The Prime Minister David Cameron is in an awkward situation. His instinct is to back his media chums and refrain from any attempt to control the press through statutory regulation. That view is also shared with the majority of his party's MPs, despite the supposed clamour from the general public that the press be controlled by legal means.
The Prime Minister has told newspaper proprietors that they must act quickly to appoint a press Overlord who will satisfy their need for independence and the public's apparent mood for some primeval vengeance against the media.
Disgust was rightly expressed over some of the phone-hacking activity, in particular that relating to murder victim Milly Dowler and the underhand attacks on missing Madeleine McCann's parents, but in reality is it really the vast majority of the public clamouring for legal control of the media, or a coalition of hacked-off celebrity victims with their own egotistical agenda, combined with the understandably angry "ordinary" victims like the McCann and Dowler families?
Britain is rightly proud of its press, even if some of the headlines often reflect that of owners with self-interest rather than free speech in mind. However, while there is justifiable concern at the arrogance of parts of the media, is it too easy for us to demand statutory action without understanding what that entails?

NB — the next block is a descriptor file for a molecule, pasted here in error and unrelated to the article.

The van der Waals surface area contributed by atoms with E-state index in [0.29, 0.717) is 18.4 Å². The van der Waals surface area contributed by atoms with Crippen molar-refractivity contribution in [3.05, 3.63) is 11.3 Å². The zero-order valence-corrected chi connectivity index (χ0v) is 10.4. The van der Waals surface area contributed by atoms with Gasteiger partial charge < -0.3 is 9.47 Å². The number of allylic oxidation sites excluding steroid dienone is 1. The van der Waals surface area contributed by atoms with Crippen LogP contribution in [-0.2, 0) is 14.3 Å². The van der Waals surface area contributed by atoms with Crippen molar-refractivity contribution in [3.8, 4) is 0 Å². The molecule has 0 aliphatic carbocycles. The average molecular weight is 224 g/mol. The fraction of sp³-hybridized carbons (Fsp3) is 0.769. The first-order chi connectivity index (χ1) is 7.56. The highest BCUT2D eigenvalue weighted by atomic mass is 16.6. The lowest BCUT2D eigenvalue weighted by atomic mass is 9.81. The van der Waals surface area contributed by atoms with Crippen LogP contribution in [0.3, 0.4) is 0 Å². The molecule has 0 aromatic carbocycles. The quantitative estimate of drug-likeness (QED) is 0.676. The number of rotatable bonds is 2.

Do we really want the Civil Service, with its political masters, interfering in what is acceptable and not acceptable for the press to publish? How would we know that an intervention was for the right reasons and not just because it safeguarded the reputation of an individual with friends in high places?
Lives have been destroyed by the disgraceful behaviour of journo-spivs. But important stories have also been uncovered by journalists working on the edge of legality. Is it not better for the press to have a quasi-independent regulatory body, with the powers to really bite the hand that feeds it, rather than a statutory system that could ultimately squeeze the life out of free expression.